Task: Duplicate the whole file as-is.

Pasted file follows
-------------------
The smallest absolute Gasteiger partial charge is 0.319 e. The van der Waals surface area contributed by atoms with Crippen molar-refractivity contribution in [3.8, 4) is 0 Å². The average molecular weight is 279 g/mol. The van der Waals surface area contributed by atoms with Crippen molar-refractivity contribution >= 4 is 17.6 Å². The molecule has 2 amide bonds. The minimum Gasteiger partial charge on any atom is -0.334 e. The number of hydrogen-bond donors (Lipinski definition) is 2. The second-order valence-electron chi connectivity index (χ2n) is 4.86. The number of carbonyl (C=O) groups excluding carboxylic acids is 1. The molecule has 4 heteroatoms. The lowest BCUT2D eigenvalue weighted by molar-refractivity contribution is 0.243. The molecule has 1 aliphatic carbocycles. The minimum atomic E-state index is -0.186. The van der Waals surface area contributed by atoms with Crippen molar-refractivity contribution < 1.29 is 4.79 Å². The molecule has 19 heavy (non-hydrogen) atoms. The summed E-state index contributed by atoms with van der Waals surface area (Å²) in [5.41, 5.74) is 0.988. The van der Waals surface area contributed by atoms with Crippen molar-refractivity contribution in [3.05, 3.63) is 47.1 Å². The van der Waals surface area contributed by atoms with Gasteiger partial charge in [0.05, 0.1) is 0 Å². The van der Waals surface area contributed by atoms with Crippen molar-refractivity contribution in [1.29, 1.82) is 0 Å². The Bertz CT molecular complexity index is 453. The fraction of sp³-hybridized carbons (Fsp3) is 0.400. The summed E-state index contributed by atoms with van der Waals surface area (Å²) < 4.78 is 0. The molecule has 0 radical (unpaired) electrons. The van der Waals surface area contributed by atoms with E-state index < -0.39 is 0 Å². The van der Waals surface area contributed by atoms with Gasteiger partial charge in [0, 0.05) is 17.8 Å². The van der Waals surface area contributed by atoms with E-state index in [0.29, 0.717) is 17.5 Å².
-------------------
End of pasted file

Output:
The smallest absolute Gasteiger partial charge is 0.319 e. The van der Waals surface area contributed by atoms with Crippen molar-refractivity contribution in [3.8, 4) is 0 Å². The average molecular weight is 279 g/mol. The van der Waals surface area contributed by atoms with Crippen molar-refractivity contribution >= 4 is 17.6 Å². The molecule has 2 amide bonds. The minimum Gasteiger partial charge on any atom is -0.334 e. The number of hydrogen-bond donors (Lipinski definition) is 2. The second-order valence-electron chi connectivity index (χ2n) is 4.86. The number of carbonyl (C=O) groups excluding carboxylic acids is 1. The molecule has 4 heteroatoms. The lowest BCUT2D eigenvalue weighted by molar-refractivity contribution is 0.243. The molecule has 1 aliphatic carbocycles. The minimum atomic E-state index is -0.186. The van der Waals surface area contributed by atoms with Crippen molar-refractivity contribution < 1.29 is 4.79 Å². The molecule has 19 heavy (non-hydrogen) atoms. The summed E-state index contributed by atoms with van der Waals surface area (Å²) in [5.41, 5.74) is 0.988. The van der Waals surface area contributed by atoms with Crippen molar-refractivity contribution in [3.05, 3.63) is 47.1 Å². The van der Waals surface area contributed by atoms with Gasteiger partial charge in [0.05, 0.1) is 0 Å². The van der Waals surface area contributed by atoms with Crippen molar-refractivity contribution in [1.29, 1.82) is 0 Å². The Bertz CT molecular complexity index is 453. The fraction of sp³-hybridized carbons (Fsp3) is 0.400. The summed E-state index contributed by atoms with van der Waals surface area (Å²) < 4.78 is 0. The molecule has 0 radical (unpaired) electrons. The van der Waals surface area contributed by atoms with E-state index < -0.39 is 0 Å². The van der Waals surface area contributed by atoms with Gasteiger partial charge in [0, 0.05) is 17.8 Å². The van der Waals surface area contributed by atoms with E-state index in [0.29, 0.717) is 17.5 Å².